|Home | About | Journals | Submit | Contact Us | Français|
Long noncoding RNAs (lncRNAs) are pervasively transcribed and critical regulators of the epigenome.1,2 These long, polyadenylated RNAs do not code for proteins, but function directly as RNAs, recruiting chromatin modifiers to mediate transcriptional changes in processes ranging from X-inactivation (XIST) to imprinting (H19).3 The recent discovery that lncRNA HOTAIR can link chromatin changes to cancer metastasis4 furthers the relevance of lncRNAs to human disease. Here, we discuss lncRNAs as regulatory modules and explore the implications for disease pathogenesis.
Although large-scale analyses of mammalian transcriptomes have revealed that more than 50% of transcripts have no protein coding potential,2,5,6 the functions of these putative transcripts are largely unknown. A subset of these noncoding transcripts are termed long noncoding RNAs (lncRNAs), based on an arbitrary minimum length of 200 nucleotides. LncRNAs are roughly classified based on their position relative to protein-coding genes: intergenic (between genes), intragenic/intronic (within genes) and antisense.2 Initial efforts to characterize these molecules demonstrated that they function in cis, regulating their immediate genomic neighbors. Examples include AIR, XIST and Kcnq1ot (reviewed in ref. 1, 7 and 8), which recruit chromatin modifying complexes to silence adjacent sites. The scope of lncRNAs in gene regulation was advanced with the finding that lncRNA HOTAIR exhibited trans regulatory capacities.
HOTAIR is transcribed at the intersection of opposing chromatin domains in the HOXC locus, but targets Polycomb Repressive Complex 2 (PRC2) to silence 40 kilobases of HOXD,9 a locus involved in developmental patterning. A subsequent study revealed that HOTAIR is overexpressed in approximately one quarter of human breast cancers, directing PRC2 to approximately 800 ectopic sites in the genome, which leads to histone H3 lysine 27 trimethylation and changes in gene expression.4 The impacts of lncRNA-mediated chromatin changes are noteworthy: not only did HOTAIR drive metastasis in a mouse model, but HOTAIR expression in human breast cancer was found to be an independent prognostic marker for death and metastasis.4 The fact that HOTAIR drives chromatin reprogramming genome-wide suggests that long-range regulation by lncRNAs may be a widespread mechanism. This is supported by a study showing that >20% of tested lncRNAs are bound by PRC2 and other chromatin modifiers.10 Furthermore, this is an underestimate of the total RNAs involved in chromatin modification, as PRC2 target genes also transcribe smaller 50–200 nt RNAs that interact with SUZ12 to mediate gene repression.11 These findings provoke questions regarding the initial triggers for HOTAIR overexpression and whether understanding of lncRNA mechanics may have clinical relevance.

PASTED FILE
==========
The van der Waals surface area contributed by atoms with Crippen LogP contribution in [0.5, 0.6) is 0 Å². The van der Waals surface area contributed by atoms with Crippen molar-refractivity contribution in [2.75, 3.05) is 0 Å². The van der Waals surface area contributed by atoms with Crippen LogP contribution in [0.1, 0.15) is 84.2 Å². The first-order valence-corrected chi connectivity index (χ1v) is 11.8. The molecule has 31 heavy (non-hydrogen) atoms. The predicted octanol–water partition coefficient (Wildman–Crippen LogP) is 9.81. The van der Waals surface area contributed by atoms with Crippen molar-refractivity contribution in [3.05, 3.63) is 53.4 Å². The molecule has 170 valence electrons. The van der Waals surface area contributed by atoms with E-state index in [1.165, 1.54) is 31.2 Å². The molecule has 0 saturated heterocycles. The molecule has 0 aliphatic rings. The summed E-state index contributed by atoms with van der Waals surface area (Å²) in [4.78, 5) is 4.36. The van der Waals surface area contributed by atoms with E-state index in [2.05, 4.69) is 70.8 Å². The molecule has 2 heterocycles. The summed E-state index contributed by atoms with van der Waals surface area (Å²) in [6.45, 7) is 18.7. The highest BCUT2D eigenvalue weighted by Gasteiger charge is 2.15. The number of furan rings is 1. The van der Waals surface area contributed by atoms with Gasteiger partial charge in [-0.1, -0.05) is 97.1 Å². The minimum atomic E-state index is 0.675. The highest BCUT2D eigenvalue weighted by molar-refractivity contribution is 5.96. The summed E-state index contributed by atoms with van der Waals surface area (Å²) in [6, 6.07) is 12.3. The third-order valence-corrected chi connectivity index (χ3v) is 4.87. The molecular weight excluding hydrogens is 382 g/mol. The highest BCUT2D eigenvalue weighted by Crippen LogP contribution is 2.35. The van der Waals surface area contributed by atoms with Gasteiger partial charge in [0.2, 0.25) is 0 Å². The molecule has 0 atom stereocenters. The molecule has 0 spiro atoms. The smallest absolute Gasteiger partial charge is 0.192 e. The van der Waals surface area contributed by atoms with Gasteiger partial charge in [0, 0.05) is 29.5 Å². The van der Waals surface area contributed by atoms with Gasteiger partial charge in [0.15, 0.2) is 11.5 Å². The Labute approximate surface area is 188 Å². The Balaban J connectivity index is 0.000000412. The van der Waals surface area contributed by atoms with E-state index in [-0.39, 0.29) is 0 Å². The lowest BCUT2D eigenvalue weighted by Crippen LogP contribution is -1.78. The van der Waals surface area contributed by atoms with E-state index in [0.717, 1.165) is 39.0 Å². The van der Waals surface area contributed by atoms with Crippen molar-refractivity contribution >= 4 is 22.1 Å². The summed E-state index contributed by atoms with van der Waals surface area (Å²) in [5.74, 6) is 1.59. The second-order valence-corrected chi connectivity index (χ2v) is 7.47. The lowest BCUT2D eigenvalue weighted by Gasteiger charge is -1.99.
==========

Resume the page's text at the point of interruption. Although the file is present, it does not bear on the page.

The association of HOTAIR with cancer metastasis adds to a growing cohort of lncRNAs associated with disease.12 For example, although the blepharophimosis syndrome (BPES) is driven by dysregulation of the FOXL2 gene, numerous extragenic mutations have been reported in patients.13 One particular deletion occurring 283 kb away from FOXL2 disrupts a lncRNA, PISRT1, that was shown by chromatin confirmation capture to physically loop with FOXL2.14 Another example is the lncRNA EVF2, which recruits the transcription factor Dlx2 to activate the protein coding genes DLX5 and DLX6 that are associated with the Split Hand/Split Foot malformation disorder.15,16 Importantly, none of the known disease mutations reside within the protein coding loci, suggesting that disruption of noncoding transcripts may initiate pathogenesis. A third example is the BC200 RNA, a primate brain transcript that is reduced by 70% in Alzheimer's brain tissues.17 A role of BC200 in neurological disorders is further supported by its direct interaction with the fragile X mental retardation protein (FMRP),18 which is selectively lost in the majority of fragile X patients.19
Functional analysis of a noncoding locus within 9p21 that coincides with several exons of the 4 kb lncRNA ANRIL has bolstered a role for lncRNAs in disease. Despite a lack of protein coding genes, sequence polymorphisms in this 58 kb region are associated with coronary artery disease,20 including two SNPs within exons of ANRIL.21 Targeted deletion of the orthologous 70 kb region in a mouse model altered cardiac transcript levels of neighboring genes Cdkn2A and Cdkn2b and resulted in aberrant cell proliferation.22 Thus, an lncRNA locus may provide a mechanistic link between a disease polymorphism and its associated phenotype.
Altogether, the long range regulation of mRNAs by noncoding sequences appears to be a reoccurring theme in disease development. Yet undiscovered lncRNAs may underlie the functional significance of unexplained disease polymorphisms and expands the catalogue of potential “first-hits” in pathogenesis. For example, one avenue to explore would be whether the gross overexpression of HOTAIR in metastastic tumors can be explained by mutations of the noncoding gene.